Luxborough

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Luxborough
Stone bridge over water, surrounded by vegetation.
The lower road bridge over the Washford River in Pooltown, Luxborough
Luxborough is located in Somerset
Luxborough
Luxborough
 Luxborough shown within Somerset
Population 237 
OS grid reference SS976379
Civil parish Luxborough
District West Somerset
Shire county Somerset
Region South West
Country England
Sovereign state United Kingdom
Post town WATCHET
Postcode district TA23
Dialling code 01984
Police Avon and Somerset
Fire Devon and Somerset
Ambulance South Western
EU Parliament South West England
UK Parliament Bridgwater and West Somerset
List of places
UK
England
Somerset

Coordinates: 51°07′54″N 3°27′50″W / 51.1318°N 3.4638°W / 51.1318; -3.4638

For the notorious shipping incident, see Luxborough galley.
'Pooltown' redirects here. For the town formerly known as Pooltown in the United States, see Murray, Kentucky.

Luxborough is a small village and civil parish located some 6 miles (9.7 km) south of Dunster, lying amongst the Brendon Hills and the Exmoor National Park in Somerset, England. It is divided into the hamlets of Churchtown, Kingsbridge and Pooltown, which lie within a mile of each other. Luxborough, 'Lolochesberie' in the Domesday Book, means 'stronghold or hill of a man called Lulluc'.[1][2]

Administratively, the civil parish falls within the West Somerset local government district and the Somerset shire county, with administrative tasks shared between county, district and parish councils. In 2011, the population of the parish was 237.[3]

History[edit]

Luxborough was part of the hundred of Carhampton.[4]

About 100 years ago, people used to mine iron ore around Luxborough.[5] It was taken by train down the West Somerset Mineral Railway's incline to Watchet, beside the Bristol Channel and shipped to Newport. There are the remains of several buildings, including stations.

Luxborough had a new village hall put in a few years ago, and because there is no mobile phone signal in the village, it still has its old telephone box.[6]

The village school was closed in 1971 as the result of the three-tier education system introduced in West Somerset. Village children now attend Dunster School. In the 19th century the school was reported to have 200 pupils from the village and the iron mines in the Brendon Hills.

Governance[edit]

The parish council has responsibility for local issues, including setting an annual precept (local rate) to cover the council’s operating costs and producing annual accounts for public scrutiny. The parish council evaluates local planning applications and works with the local police, district council officers, and neighbourhood watch groups on matters of crime, security, and traffic. The parish council's role also includes initiating projects for the maintenance and repair of parish facilities, as well as consulting with the district council on the maintenance, repair, and improvement of highways, drainage, footpaths, public transport, and street cleaning. Conservation matters (including trees and listed buildings) and environmental issues are also the responsibility of the council.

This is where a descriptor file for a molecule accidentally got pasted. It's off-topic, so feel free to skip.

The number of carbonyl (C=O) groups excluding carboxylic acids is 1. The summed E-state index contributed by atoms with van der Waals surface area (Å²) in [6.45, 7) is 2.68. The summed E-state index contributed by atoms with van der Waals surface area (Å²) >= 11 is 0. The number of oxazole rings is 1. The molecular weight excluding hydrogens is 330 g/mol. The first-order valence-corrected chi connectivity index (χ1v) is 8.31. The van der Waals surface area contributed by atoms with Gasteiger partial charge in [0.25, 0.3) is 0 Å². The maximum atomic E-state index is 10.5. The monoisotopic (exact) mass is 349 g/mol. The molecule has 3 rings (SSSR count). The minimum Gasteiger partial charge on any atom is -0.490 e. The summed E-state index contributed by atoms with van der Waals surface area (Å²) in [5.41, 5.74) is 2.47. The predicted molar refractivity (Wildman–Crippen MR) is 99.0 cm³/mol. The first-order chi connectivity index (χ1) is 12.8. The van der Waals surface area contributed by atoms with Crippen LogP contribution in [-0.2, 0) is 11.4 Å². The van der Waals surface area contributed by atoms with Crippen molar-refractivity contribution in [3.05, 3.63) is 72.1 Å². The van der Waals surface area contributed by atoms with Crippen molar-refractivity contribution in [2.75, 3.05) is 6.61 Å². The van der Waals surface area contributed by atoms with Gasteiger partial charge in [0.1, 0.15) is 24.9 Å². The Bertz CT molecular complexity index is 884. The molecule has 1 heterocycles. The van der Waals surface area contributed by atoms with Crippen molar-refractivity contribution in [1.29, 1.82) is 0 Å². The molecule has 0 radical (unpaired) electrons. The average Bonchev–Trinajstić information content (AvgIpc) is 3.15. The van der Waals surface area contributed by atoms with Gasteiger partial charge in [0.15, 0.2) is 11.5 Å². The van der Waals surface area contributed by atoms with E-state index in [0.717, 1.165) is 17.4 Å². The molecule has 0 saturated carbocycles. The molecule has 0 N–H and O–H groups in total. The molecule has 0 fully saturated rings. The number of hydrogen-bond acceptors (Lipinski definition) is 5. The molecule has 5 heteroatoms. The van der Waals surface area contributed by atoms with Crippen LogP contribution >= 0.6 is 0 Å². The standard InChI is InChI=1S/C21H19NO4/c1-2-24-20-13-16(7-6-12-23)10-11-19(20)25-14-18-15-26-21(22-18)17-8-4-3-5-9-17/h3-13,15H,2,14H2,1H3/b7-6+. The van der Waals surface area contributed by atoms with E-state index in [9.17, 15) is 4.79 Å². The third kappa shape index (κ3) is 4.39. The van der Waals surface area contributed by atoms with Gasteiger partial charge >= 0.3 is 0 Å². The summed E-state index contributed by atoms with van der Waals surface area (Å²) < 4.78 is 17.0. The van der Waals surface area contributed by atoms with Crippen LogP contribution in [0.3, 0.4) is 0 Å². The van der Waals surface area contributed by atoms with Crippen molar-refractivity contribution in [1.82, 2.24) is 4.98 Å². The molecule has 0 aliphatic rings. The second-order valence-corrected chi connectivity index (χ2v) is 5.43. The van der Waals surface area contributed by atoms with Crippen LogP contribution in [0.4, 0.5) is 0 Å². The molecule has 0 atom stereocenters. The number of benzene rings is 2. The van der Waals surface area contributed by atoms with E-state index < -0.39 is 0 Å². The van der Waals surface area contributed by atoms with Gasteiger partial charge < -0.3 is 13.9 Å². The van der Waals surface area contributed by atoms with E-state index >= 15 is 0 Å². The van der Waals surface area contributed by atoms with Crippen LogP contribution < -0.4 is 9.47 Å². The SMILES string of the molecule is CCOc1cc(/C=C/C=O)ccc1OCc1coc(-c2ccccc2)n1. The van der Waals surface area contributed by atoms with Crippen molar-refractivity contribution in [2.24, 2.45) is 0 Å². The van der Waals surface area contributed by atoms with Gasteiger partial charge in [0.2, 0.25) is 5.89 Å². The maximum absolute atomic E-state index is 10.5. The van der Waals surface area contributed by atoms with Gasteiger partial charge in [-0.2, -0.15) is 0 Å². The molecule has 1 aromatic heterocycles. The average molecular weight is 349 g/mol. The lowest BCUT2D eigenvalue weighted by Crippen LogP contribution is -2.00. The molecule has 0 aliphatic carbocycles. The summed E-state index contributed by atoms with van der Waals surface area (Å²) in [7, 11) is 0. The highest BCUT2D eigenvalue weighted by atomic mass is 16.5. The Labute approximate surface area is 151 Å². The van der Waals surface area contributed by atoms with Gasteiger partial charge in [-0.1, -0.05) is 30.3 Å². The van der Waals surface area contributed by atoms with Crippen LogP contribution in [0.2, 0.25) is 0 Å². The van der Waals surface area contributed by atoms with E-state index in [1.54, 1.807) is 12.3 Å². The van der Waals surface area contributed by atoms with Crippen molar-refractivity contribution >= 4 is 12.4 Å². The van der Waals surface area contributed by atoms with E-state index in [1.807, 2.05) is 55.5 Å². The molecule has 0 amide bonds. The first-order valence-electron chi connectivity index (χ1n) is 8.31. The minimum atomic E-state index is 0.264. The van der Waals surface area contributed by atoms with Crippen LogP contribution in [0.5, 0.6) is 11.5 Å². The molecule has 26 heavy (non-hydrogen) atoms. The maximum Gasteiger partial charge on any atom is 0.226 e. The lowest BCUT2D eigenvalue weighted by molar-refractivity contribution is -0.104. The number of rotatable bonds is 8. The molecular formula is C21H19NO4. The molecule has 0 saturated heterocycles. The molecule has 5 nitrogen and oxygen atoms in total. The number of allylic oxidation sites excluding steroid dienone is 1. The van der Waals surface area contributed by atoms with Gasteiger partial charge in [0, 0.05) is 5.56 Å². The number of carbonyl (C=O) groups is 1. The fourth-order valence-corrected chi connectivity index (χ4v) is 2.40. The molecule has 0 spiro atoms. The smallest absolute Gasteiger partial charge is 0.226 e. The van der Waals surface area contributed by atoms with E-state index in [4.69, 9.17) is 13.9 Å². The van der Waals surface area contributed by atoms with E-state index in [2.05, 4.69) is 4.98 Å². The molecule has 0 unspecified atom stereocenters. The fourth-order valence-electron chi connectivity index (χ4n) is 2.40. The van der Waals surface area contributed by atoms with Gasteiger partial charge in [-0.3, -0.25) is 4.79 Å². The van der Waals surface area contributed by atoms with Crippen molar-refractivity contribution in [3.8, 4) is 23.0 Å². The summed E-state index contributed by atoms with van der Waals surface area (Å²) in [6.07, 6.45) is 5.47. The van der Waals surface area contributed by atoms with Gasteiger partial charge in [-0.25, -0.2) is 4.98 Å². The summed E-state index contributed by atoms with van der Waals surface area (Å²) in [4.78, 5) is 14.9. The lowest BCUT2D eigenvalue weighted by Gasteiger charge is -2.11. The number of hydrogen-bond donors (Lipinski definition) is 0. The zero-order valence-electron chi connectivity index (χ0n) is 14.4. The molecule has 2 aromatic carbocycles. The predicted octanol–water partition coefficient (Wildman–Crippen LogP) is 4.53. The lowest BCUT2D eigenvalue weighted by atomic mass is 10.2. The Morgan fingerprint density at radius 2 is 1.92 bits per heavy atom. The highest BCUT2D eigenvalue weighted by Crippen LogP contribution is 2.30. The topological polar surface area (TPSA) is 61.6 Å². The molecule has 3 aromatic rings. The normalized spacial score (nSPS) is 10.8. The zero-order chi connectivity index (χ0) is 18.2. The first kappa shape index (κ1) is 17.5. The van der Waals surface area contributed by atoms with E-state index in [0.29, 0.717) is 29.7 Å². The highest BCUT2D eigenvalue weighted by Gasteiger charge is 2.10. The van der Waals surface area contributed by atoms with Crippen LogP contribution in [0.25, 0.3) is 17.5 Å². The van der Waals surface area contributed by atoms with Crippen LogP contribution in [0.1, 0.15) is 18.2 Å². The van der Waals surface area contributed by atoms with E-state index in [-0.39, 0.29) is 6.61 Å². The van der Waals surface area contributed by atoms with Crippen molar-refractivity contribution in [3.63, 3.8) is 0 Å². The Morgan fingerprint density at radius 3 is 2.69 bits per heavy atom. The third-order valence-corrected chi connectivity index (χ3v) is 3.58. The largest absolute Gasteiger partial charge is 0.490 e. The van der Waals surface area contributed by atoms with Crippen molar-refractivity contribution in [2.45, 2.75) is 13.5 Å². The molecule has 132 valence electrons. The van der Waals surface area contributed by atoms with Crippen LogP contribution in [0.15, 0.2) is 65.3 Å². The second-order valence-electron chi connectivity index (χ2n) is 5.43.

The village falls within the Non-metropolitan district of West Somerset, which was formed on 1 April 1974 under the Local Government Act 1972, having previously been part of Williton Rural District.[7] The district council is responsible for local planning and building control, local roads, council housing, environmental health, markets and fairs, refuse collection and recycling, cemeteries and crematoria, leisure services, parks, and tourism.

Somerset County Council is responsible for running the largest and most expensive local services such as education, social services, libraries, main roads, public transport, policing and fire services, trading standards, waste disposal and strategic planning.

It is also part of the Bridgwater and West Somerset county constituency represented in the House of Commons of the Parliament of the United Kingdom. It elects one Member of Parliament (MP) by the first past the post system of election, and part of the South West England constituency of the European Parliament which elects seven MEPs using the d'Hondt method of party-list proportional representation.

Geography[edit]

The Washford River rises close to the village and flows through the Kingsbridge valley, and Pooltown takes its name from the large number of pools on the river there. The Washford River is joined by one of its tributaries, which flows in the Churchtown valley, starting in the wooded combe called Throat.

The village is on the route of the Coleridge Way and is located within the Exmoor National Park.

Religious sites[edit]

The church of St Mary dates from Norman times, but has had the tower added on and it had an extension put on in the 19th century. It is a Grade II listed building[8] A new window was added in 2002.

References[edit]

  1. ^ Mills, A.D. (1998). English Place-Names. Oxford University Press. ISBN 0-19-280074-4. 
  2. ^ "Luxborough". Everything Exmoor. Retrieved 17 November 2006. 
  3. ^ "Statistics for Wards, LSOAs and Parishes — SUMMARY Profiles" (Excel). Somerset Intelligence. Retrieved 4 January 2014. 
  4. ^ "Carhampton Hundred". Domesday Map. Retrieved 23 September 2011. 
  5. ^ "Exmoor Iron: a historical perspective.". Notes for the Archaeology Dept. Seminar, Exeter, 21 November 2002. Retrieved 17 November 2006. 
  6. ^ "K6 telephone kiosk". Images of England. Retrieved 17 November 2006. 
  7. ^ "Williton RD". A vision of Britain Through Time. University of Portsmouth. Retrieved 5 January 2014. 
  8. ^ "Church of St Mary". Images of England. Retrieved 17 November 2006.